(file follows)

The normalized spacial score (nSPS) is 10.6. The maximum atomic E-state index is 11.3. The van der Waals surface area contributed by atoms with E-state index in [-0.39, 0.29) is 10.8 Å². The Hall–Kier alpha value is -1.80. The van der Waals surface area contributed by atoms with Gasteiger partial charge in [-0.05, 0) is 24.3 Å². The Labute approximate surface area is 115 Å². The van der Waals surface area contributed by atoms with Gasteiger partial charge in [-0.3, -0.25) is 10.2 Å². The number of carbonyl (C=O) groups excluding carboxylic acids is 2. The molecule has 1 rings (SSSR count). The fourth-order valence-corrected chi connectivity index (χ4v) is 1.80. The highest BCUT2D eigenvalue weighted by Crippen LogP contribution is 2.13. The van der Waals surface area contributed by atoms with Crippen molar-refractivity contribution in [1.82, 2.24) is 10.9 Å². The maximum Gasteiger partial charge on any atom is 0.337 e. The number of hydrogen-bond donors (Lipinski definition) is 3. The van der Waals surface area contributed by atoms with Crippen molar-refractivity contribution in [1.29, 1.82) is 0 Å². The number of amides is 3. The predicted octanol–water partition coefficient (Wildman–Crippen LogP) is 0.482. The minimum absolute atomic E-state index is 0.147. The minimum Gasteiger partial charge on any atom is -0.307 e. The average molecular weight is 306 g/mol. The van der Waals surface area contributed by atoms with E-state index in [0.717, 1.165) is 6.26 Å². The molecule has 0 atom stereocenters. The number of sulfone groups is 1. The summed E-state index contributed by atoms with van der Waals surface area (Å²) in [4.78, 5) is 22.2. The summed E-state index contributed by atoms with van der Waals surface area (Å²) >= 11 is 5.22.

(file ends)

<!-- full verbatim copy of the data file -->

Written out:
The normalized spacial score (nSPS) is 10.6. The maximum atomic E-state index is 11.3. The van der Waals surface area contributed by atoms with E-state index in [-0.39, 0.29) is 10.8 Å². The Hall–Kier alpha value is -1.80. The van der Waals surface area contributed by atoms with Gasteiger partial charge in [-0.05, 0) is 24.3 Å². The Labute approximate surface area is 115 Å². The van der Waals surface area contributed by atoms with Gasteiger partial charge in [-0.3, -0.25) is 10.2 Å². The number of carbonyl (C=O) groups excluding carboxylic acids is 2. The molecule has 1 rings (SSSR count). The fourth-order valence-corrected chi connectivity index (χ4v) is 1.80. The highest BCUT2D eigenvalue weighted by Crippen LogP contribution is 2.13. The van der Waals surface area contributed by atoms with Crippen molar-refractivity contribution in [1.82, 2.24) is 10.9 Å². The maximum Gasteiger partial charge on any atom is 0.337 e. The number of hydrogen-bond donors (Lipinski definition) is 3. The van der Waals surface area contributed by atoms with Crippen molar-refractivity contribution in [1.29, 1.82) is 0 Å². The number of amides is 3. The predicted octanol–water partition coefficient (Wildman–Crippen LogP) is 0.482. The minimum absolute atomic E-state index is 0.147. The minimum Gasteiger partial charge on any atom is -0.307 e. The average molecular weight is 306 g/mol. The van der Waals surface area contributed by atoms with E-state index in [0.717, 1.165) is 6.26 Å². The molecule has 0 atom stereocenters. The number of sulfone groups is 1. The summed E-state index contributed by atoms with van der Waals surface area (Å²) in [4.78, 5) is 22.2. The summed E-state index contributed by atoms with van der Waals surface area (Å²) >= 11 is 5.22.